The Three Medicaid Debates

A blog about business and economics.
May 3 2013 10:28 AM

The Three Medicaid Debates and the Irrelevance of Oregon

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Protestors call for an increase of taxes on the wealthy and voice opposition to cuts in Social Security, Medicare, and Medicaid during a demonstration in the Federal Building Plaza on Dec. 6, 2012, in Chicago.

Photo by Scott Olson/Getty Images

I am only going to make the problem worse, but I think the Oregon Medicaid study has rapidly become of the most overdiscussed pieces of policy analysis in Internet history. To see why, you need to see what the three different Medicaid debates really are.

The first debate asks how valuable is Medicaid to low-income families compared with some equally expensive benefit? This is a really fascinating question. One reason is that when we calculate how many families are living below the poverty line, we don't include the value of in-kind benefits like Medicaid at all. But Medicaid is, among other things, supposed to be an anti-poverty program. So we might want to know how effective Medicaid is at fighting poverty, and to do that we need some sense of how useful Medicaid is to people compared with something like an equivalently costly cash benefit. This would be a great question to research, but unfortunately the Oregon study doesn't address the issue at all. I would love to see policymakers design a study along these lines, but they haven't.
The second debate asks do the welfare gains to poor families of getting Medicaid exceed the welfare losses to rich families of the Obamacare tax hikes that pay for them? Frankly if you doubt that the answer to this is "yes" you probably need to have your head examined. The Oregon study doesn't specifically address this question either, but the finding that giving people free health care benefits them financially (duh) strongly suggests that the obvious "yes" answer is in fact correct.
The debate asks do the Obamacare tax hikes do long-term damage to the economy that outweighs the good of Medicaid expansion? The Oregon study, again, does not address this question. More to the point, this is really a question about taxes and not Medicaid. Far and away the most important thing dividing the economics brain trust of the Republican Party from the economics brain trust of the Democratic Party is the seemingly obscure issue of whether marginal tax rates on investment income have large consequences for long-term economic growth. If you think they do—and Republicans really think they do—then this totally swamps the Medicaid issue. Over time, growing at 2.2 percent rather than 2.3 percent (or whatever) compounds into a vast social and economic catastrophe that would totally swamp any plausible gains in terms of poor people's blood pressure management.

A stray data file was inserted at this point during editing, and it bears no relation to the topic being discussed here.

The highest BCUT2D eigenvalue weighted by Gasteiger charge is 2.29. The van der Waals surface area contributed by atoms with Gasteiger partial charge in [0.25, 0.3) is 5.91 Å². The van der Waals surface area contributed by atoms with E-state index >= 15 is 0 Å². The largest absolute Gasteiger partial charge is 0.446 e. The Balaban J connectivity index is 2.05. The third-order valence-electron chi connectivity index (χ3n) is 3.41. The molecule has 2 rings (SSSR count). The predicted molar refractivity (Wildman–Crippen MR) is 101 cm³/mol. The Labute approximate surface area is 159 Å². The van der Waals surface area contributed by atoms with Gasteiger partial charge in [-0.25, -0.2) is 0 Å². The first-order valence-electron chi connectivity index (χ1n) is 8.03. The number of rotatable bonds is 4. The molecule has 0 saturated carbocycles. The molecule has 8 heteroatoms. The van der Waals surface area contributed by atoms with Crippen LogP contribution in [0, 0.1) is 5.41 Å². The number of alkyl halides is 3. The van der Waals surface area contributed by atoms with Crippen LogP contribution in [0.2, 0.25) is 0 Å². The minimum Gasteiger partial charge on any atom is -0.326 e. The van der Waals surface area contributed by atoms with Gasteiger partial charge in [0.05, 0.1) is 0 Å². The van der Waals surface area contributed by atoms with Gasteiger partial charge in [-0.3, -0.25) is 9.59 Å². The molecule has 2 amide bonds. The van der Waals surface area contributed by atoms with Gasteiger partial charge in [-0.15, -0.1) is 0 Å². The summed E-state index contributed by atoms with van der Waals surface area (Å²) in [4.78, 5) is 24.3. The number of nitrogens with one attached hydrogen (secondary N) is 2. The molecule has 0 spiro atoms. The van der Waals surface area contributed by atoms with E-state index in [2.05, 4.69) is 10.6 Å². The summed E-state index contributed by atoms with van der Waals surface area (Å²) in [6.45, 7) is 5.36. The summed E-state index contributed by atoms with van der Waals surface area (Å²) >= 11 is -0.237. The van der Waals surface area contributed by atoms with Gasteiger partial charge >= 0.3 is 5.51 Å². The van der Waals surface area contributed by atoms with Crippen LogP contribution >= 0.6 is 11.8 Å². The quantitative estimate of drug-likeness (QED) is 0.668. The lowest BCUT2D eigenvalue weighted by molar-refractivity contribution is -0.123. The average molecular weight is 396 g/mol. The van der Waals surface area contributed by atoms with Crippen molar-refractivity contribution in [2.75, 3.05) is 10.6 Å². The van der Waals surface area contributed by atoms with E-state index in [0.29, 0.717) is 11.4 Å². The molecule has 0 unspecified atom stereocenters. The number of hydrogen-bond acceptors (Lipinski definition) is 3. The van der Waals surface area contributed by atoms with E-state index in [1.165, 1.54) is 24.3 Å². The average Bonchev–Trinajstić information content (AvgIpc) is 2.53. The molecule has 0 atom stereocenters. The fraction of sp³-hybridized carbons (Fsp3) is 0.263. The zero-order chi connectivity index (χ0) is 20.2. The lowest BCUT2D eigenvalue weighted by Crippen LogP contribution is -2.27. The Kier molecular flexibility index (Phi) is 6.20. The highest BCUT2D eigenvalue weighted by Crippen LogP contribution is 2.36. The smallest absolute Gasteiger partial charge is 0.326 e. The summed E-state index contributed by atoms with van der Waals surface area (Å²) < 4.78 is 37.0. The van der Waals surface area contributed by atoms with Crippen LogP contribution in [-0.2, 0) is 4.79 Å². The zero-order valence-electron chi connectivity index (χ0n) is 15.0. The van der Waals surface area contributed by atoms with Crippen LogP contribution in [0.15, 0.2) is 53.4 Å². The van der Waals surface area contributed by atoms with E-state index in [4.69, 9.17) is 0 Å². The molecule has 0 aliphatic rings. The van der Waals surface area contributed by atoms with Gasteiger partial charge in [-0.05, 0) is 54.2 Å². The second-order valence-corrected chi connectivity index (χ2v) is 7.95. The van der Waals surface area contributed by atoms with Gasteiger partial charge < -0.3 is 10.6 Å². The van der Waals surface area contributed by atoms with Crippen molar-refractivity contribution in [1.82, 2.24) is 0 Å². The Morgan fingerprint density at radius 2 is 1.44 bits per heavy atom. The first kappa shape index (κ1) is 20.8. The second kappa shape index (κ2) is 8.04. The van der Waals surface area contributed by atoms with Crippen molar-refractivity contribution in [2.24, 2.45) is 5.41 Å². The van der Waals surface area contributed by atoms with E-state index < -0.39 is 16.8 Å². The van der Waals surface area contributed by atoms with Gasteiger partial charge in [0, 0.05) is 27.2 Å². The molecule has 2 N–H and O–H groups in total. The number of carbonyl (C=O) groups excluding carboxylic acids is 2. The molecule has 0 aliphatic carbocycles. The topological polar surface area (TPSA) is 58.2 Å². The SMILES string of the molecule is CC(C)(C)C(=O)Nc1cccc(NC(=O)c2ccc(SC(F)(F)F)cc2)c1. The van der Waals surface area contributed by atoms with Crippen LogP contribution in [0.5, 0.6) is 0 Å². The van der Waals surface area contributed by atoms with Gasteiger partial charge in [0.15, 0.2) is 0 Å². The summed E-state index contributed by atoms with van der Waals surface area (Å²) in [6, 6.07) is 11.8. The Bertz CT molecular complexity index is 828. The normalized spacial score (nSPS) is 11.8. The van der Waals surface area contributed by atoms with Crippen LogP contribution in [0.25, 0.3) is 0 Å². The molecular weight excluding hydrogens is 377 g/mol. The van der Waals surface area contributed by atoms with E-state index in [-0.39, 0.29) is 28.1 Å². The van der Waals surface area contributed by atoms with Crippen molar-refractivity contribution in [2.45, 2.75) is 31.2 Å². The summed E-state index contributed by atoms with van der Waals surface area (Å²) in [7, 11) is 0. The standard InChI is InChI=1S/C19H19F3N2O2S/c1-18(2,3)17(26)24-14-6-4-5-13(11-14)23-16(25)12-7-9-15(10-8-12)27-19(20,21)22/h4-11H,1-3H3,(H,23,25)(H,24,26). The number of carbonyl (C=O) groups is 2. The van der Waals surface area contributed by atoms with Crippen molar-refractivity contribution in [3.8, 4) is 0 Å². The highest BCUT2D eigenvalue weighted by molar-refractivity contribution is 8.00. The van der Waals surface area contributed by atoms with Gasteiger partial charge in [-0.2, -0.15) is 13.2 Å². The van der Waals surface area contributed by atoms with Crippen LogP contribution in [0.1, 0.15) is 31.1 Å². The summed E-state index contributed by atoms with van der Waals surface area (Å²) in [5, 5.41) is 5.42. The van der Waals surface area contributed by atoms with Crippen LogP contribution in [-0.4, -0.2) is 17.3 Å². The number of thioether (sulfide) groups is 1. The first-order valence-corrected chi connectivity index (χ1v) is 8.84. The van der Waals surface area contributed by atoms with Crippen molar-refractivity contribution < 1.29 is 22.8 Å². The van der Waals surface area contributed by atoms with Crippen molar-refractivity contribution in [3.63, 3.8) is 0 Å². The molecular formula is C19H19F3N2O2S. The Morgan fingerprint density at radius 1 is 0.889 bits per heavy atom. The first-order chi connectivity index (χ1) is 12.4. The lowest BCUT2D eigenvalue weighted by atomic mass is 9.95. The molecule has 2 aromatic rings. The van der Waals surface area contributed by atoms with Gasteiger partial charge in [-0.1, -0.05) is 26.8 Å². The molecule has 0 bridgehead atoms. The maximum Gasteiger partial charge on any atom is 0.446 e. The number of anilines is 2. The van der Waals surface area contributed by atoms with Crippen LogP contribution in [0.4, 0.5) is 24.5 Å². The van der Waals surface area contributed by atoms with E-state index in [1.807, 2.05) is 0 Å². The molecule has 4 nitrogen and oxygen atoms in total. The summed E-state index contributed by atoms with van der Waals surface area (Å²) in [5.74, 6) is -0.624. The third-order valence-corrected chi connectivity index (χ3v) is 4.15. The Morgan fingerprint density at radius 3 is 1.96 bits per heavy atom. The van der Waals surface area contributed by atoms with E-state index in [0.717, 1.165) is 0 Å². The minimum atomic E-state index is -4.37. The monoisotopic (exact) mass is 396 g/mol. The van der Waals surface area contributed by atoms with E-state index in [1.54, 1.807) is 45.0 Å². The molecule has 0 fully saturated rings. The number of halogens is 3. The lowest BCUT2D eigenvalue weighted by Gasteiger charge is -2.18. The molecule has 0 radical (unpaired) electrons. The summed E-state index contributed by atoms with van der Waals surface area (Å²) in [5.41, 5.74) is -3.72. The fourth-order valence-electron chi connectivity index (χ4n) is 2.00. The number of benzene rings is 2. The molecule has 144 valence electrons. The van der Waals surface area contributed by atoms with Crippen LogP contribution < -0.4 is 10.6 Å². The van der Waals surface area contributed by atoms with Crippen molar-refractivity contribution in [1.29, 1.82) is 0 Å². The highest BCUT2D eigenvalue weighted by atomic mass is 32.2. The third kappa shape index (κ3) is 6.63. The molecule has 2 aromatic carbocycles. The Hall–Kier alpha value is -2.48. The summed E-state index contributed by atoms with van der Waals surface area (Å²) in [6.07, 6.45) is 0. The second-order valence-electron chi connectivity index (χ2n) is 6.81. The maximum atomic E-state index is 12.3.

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Of these debates, it's the third that's far and away most practically consequential to American politics. If you could change the minds of one camp or the other, you'd see enormous shifts in the terms of public policy debates in the United States. Unfortunately, this is precisely the sort of issue that is not amenable to resolution via RCT or other empirical modes of inquiry. Empirical evidence is relevant to people's views, of course, but intelligent and well-informed people can be found on both sides of the argument (this is an important subtext of Adam Davidson's joint profile of Glenn Hubbard and Larry Summers), and it's going to keep on keeping on. The first debate is the one that would be easiest to explore empirically, and is something I really wish we'd look into since it would at least change how liberals think about a lot of things. But ultimately the political argument in Congress is much more about redistribution than about program design, and even though it'd be convenient for journalists if there were good experiements on the growth impact of redistribution, there really aren't.

Matthew Yglesias is the executive editor of Vox and author of The Rent Is Too Damn High.

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